5. Just read that part on my re-read. Yeah, pretty cool. When Moir and Lan come upon Rand after he creates the shadowspawn seeking lightning, Rand is obviously on the proverbial precipice. Lan is willing to protect Moir from Rand, and knows it will do no good. Both are scared not only for their lives, but also the fate of the world. Rand has been close to the edge a few times since, but this is the first Moir and Lan have seen him teeter. I like that this is about when Moir really starts to lose control of events. The pattern has outpaced her before, but she has always had a plan and been confident she can overcome any obstacle. But how do you prevent the DR from going mad and killing everyone around him, and dooming the world with him? Also, Rand has been ingoring/fighting Moir, and he is holding Callandor. To them, it must be worse than disaster. Nothing they do or don’t do at this point can make a difference. Rand has to pull himself back. I’ve always respected Lan for sticking with Rand and tutoring him, even in the face of Moiraine’s ire and Rand’s madness and unpredictability. He must really sympathize with being forced into a fate not of your choosing (Remember, he had oaths sworn for him in the cradle, and has the fate of revenging or resurrecting Malkier over his head.). He has fought that fate most of his life. So, he understands Rand, I think, better than just about anyone else close to him. Great post. With what we learn from Cads about the flaw in Callandor, Rand was not only at the precipice, but potentially teetering over the edge if Moir and Lan hadn't arrived in time to influence events. Makes me wonder how much the darkside knows about Callandor. If they know, or surmise, that the flaw magnifies the taint then pushing Rand to use it as often and early as possible would certainly aid the DO's long game. Good thing the Tairens required something to seal their general allegiance when Rand departed for Rhuidean or who knows how bad it would have been before Cads' arrival and subsequent warning. Have to disagree on your conclusion that Lan has fought his fate most of his life. He spent his youth in training to be a living weapon and his early adulthood basically campaigning in the Blight until Moiraine (other than skirmishing with the Aiel in the Eastern Marches, Laman's Price and assorted court visits in the South). Lan has devoted himself to fulfilment of his duty despite believing it will ultimately lead to his death in the Blight and despite having had no choice in the swearing of the oath. To me, the relationship with Rand grew because Lan witnessed firsthand how Rand essentially became aware of his own un-chosen duty and rather than shirking, devoted himself to the cause. The two face a parallel fate of death in the Blight and still both chose to embrace the duty. Lan undertands the circumstance and respects the way Rand has responded.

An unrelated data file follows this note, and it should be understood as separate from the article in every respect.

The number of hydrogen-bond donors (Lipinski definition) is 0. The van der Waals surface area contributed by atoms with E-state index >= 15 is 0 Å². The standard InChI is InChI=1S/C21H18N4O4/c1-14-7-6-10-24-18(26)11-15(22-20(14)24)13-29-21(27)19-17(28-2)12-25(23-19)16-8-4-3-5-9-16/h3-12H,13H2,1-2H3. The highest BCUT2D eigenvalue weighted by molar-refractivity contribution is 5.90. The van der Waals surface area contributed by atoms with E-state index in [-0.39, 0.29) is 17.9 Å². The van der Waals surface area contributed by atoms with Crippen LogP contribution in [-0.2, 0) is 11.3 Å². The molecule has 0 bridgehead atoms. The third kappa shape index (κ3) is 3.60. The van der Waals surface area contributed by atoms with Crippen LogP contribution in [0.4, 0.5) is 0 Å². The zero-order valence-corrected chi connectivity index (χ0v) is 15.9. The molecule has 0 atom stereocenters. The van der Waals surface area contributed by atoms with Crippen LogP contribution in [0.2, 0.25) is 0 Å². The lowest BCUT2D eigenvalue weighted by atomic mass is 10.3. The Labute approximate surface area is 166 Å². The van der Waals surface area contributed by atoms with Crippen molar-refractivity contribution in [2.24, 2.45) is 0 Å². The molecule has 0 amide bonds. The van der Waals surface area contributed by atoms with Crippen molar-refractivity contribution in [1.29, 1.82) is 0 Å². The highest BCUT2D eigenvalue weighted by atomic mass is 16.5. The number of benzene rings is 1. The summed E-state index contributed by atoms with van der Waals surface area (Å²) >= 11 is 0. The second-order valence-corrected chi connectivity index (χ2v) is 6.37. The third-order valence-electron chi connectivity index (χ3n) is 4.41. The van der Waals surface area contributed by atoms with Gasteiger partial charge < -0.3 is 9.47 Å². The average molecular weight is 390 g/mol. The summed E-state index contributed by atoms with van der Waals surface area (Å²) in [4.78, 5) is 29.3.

6. With full understanding the bolded is probably a typo, the image of a social-butterfly 18th century muslim, dressed in full regalia, patrolling the Two Rivers' countryside enforcing local etiquette protocol made me laugh and laugh.
  7. As FanoLan noted, we see Demandred checking out the Royal Palace in tar a few chapters after Zaida and her retinue arrive in Caemlyn. I never said that Amel 'kept tabs on Rand by virtue of the Bargain'. That's kind of a nice strawman argument to tear down easily. I never said anything about Demandred keeping tabs. Doesn't mean that Demandred can't from where he's operating. *shrugs* You didn't say so, FanoLan did; I simply found it prudent to comment on every argument made in support of your case instead of leaving holes in mine. I'm sorry if that gave you the impression I was putting words in your mouth. Hey, did someone mention my name around these parts? Please let me clear up my perspective on this tidbit of additional supporting evidence. After how ever many years and how ever deep a sleep, Demandred gets released from his prison and right off the start gets a few assignments from the DO/Ishy. One of these assignments: infiltrate/corrupt the upper ranks of the Sea Folk. DO: "Here's what Ishy and the DFs can tell you about them and here's a copy of their primary prophecy, do what you can." Also, he's tasked to keep track of al'Thor. Dem, the resourceful gadabout, improvises his plan from there while maintaining his own action on the side and angling for NB/the opportunity to kill LTT. Knowing the prophecy of the Coramoor, Dem then devised the Sea Folk terms of the Bargain and also ensured that both negotiating parties had at least one DF among them who would then be part of the retinue accompanying al'Thor. Slap a finder on said DFs, maybe give them each a ter', and there you have your keeping tabs task accomplished within the framework of a larger assignment. Whether or not Dem has been masquerading as Amel, this thread has convinced me he is either manipulating or has infiltrated the SF at a high enough rank to cause havoc.